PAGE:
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I, like many across the nation and the world have looked on as oil continues to gush forth from the seabed over a mile below the surface of the Gulf of Mexico. My emotions went from horror, to anger, to resignation fairly quickly, as the realization set in that we should get used to occurrences like this on a regular basis.

I was going to explain how we came to be looking for oil a mile below the surface of the Gulf of Mexico, however Gail Tverberg recently posted an article at TheOilDrum.com that explains it much more succinctly than I can: With so many oil resources, Why can't we just drill somewhere else?

I will not recap her points, except to say that at its root, the reason the blowout occurred is our society's insatiable demand for oil. This demand is a result of oil's incredible usefulness for increasing productivity and mobility. Combine that demand with a corporate disregard for safety, and the result is the explosion and subsequent uncontrolled leak into the ocean that may not be stemmed until August.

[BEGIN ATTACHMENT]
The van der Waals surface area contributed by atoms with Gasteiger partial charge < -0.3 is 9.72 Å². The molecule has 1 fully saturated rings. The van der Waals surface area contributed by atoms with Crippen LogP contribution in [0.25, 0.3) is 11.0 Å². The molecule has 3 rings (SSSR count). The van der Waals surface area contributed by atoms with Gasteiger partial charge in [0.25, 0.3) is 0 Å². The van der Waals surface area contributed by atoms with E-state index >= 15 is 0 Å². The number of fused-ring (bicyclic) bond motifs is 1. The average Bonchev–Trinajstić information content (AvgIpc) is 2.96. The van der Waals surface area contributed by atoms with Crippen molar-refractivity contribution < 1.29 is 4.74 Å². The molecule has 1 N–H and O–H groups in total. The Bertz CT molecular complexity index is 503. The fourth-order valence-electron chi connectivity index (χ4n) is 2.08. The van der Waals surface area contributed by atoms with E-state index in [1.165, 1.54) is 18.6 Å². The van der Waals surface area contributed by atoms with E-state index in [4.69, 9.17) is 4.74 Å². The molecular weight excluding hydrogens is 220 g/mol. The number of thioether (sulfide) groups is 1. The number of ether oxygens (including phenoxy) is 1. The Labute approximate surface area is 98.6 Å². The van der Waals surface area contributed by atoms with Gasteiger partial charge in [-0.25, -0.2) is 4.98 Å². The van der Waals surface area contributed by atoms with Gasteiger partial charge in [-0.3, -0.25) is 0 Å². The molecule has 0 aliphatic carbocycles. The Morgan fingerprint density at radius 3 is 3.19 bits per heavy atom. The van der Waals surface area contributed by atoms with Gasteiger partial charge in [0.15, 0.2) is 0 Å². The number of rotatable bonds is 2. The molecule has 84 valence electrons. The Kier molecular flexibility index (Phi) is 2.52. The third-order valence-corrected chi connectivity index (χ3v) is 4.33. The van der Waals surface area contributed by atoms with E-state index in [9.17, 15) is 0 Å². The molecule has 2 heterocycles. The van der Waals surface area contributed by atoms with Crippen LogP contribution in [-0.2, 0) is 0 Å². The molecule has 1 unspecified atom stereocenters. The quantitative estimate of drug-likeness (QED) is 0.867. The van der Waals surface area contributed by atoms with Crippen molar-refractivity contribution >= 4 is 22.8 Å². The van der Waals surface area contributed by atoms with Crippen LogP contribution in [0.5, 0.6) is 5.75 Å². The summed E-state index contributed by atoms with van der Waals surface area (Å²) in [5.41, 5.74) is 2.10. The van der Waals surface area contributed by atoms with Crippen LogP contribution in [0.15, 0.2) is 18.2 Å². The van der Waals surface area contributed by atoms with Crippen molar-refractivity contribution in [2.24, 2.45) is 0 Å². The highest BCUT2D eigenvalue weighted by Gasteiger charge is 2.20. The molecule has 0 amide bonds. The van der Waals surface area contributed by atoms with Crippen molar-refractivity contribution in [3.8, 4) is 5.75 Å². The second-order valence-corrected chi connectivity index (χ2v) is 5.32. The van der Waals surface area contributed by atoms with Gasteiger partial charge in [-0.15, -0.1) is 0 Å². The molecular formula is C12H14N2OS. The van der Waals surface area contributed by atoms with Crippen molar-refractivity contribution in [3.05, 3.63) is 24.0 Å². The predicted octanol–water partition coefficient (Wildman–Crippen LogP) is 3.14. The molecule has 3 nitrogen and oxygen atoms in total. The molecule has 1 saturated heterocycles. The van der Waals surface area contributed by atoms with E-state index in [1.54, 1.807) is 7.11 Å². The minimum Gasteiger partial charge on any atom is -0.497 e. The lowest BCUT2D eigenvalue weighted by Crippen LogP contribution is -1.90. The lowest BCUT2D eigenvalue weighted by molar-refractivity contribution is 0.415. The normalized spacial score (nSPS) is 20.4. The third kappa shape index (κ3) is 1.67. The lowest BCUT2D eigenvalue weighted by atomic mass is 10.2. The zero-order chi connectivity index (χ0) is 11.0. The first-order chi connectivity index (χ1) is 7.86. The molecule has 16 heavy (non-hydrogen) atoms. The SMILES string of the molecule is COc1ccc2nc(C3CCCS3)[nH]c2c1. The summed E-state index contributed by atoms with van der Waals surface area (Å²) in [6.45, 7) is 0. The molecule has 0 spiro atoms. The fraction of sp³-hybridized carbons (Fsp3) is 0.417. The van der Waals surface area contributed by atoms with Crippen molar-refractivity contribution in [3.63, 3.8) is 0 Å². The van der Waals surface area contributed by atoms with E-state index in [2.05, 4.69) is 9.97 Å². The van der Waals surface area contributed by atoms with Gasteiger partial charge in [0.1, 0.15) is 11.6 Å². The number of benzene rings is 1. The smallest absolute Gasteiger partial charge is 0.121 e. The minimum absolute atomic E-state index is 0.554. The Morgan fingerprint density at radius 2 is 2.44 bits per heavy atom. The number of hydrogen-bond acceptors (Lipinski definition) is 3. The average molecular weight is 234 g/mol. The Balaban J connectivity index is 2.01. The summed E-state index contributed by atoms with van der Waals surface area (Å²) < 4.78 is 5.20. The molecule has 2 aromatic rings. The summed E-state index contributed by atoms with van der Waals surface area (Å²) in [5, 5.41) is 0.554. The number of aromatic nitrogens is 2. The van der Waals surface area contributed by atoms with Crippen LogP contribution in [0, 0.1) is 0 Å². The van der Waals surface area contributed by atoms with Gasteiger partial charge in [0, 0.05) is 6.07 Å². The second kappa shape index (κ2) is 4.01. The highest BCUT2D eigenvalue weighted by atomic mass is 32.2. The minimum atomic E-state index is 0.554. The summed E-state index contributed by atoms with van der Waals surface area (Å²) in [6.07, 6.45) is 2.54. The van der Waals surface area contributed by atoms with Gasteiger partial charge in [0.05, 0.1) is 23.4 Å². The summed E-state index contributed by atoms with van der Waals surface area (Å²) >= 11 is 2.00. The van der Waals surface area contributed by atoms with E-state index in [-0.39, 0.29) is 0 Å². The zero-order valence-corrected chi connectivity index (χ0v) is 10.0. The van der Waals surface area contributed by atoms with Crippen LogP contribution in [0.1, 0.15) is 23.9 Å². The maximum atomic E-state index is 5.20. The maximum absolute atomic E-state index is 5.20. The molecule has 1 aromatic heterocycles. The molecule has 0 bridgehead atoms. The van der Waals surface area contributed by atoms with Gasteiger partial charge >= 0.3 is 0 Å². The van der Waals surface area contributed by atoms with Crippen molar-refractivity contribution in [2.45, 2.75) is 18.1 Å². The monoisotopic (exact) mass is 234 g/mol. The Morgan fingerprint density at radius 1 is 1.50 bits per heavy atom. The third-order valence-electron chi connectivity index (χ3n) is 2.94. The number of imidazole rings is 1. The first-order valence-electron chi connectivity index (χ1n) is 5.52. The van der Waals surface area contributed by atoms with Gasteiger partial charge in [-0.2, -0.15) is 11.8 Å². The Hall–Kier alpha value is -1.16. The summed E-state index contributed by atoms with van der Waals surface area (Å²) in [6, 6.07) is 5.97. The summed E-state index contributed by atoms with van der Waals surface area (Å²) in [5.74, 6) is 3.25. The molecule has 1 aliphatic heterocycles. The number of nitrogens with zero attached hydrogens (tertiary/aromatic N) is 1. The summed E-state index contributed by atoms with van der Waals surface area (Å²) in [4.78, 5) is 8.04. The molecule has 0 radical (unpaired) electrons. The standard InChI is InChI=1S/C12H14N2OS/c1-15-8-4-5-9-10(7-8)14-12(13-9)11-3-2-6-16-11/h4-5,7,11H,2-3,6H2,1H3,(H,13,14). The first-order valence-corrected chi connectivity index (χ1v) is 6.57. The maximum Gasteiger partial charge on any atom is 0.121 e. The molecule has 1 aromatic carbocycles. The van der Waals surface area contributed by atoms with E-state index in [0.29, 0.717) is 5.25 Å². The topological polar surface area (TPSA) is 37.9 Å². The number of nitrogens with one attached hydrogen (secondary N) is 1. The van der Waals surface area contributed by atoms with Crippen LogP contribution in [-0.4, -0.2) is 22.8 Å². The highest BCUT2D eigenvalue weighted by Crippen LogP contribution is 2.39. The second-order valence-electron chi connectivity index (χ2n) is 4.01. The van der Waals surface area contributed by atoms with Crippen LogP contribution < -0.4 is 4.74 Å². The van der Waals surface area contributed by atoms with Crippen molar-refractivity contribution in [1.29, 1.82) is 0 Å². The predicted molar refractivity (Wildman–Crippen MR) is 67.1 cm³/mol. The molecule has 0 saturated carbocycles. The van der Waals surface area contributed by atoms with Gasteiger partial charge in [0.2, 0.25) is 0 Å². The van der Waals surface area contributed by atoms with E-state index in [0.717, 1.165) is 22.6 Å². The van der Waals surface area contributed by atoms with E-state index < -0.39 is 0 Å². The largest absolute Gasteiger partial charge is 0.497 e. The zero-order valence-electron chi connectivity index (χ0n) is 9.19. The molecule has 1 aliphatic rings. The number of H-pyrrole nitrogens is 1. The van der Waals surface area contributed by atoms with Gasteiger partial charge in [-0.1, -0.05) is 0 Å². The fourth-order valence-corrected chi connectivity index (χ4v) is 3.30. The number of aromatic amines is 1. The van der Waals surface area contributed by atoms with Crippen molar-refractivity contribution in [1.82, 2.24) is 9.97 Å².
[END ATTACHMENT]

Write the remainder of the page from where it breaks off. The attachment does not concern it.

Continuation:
Now, aside from the environmental horror and disgust at the actions of BP, you may wonder why an architect is concerned about oil and energy in general (scroll to bottom of the linked page to read the posts in order). I mean, after all, architects just design buildings, right? read on for the answer )

In short, I and other architects can use our knowledge to help you and your business save money by positioning you for the future, ensuring that your building needs are met in the most efficient means possible within your budget, reducing your energy needs, and thereby increasing profits.

Or, you can continue business as usual, and in a small way, be responsible for future disasters such as what is now occurring in the gulf, as we search in more difficult and dangerous places for our energy needs.

The choice is yours.

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tnrkitect - Musings of an Unconventional Mind

June 2011

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